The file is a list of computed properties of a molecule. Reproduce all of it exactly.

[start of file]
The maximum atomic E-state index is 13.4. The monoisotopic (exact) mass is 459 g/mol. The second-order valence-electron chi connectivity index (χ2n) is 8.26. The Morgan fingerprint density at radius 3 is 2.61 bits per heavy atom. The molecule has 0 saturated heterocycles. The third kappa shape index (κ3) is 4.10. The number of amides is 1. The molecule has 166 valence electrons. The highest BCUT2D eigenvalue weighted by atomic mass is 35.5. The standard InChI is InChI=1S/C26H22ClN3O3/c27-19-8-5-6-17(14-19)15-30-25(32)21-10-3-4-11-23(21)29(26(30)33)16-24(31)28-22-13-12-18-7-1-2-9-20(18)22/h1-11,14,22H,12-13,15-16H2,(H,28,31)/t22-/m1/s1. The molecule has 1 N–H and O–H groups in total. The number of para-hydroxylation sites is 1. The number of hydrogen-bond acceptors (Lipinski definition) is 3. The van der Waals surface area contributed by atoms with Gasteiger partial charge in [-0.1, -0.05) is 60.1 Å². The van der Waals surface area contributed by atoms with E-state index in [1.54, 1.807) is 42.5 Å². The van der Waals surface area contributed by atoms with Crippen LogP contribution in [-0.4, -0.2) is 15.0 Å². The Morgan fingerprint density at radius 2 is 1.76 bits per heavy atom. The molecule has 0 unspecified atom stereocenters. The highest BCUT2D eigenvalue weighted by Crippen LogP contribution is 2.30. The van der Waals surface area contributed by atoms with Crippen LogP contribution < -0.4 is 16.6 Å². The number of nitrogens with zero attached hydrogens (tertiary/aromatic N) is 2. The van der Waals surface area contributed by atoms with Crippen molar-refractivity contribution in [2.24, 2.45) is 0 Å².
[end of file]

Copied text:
The maximum atomic E-state index is 13.4. The monoisotopic (exact) mass is 459 g/mol. The second-order valence-electron chi connectivity index (χ2n) is 8.26. The Morgan fingerprint density at radius 3 is 2.61 bits per heavy atom. The molecule has 0 saturated heterocycles. The third kappa shape index (κ3) is 4.10. The number of amides is 1. The molecule has 166 valence electrons. The highest BCUT2D eigenvalue weighted by atomic mass is 35.5. The standard InChI is InChI=1S/C26H22ClN3O3/c27-19-8-5-6-17(14-19)15-30-25(32)21-10-3-4-11-23(21)29(26(30)33)16-24(31)28-22-13-12-18-7-1-2-9-20(18)22/h1-11,14,22H,12-13,15-16H2,(H,28,31)/t22-/m1/s1. The molecule has 1 N–H and O–H groups in total. The number of para-hydroxylation sites is 1. The number of hydrogen-bond acceptors (Lipinski definition) is 3. The van der Waals surface area contributed by atoms with Gasteiger partial charge in [-0.1, -0.05) is 60.1 Å². The van der Waals surface area contributed by atoms with E-state index in [1.54, 1.807) is 42.5 Å². The van der Waals surface area contributed by atoms with Crippen LogP contribution in [-0.4, -0.2) is 15.0 Å². The Morgan fingerprint density at radius 2 is 1.76 bits per heavy atom. The molecule has 0 unspecified atom stereocenters. The highest BCUT2D eigenvalue weighted by Crippen LogP contribution is 2.30. The van der Waals surface area contributed by atoms with Crippen LogP contribution < -0.4 is 16.6 Å². The number of nitrogens with zero attached hydrogens (tertiary/aromatic N) is 2. The van der Waals surface area contributed by atoms with Crippen molar-refractivity contribution in [2.24, 2.45) is 0 Å².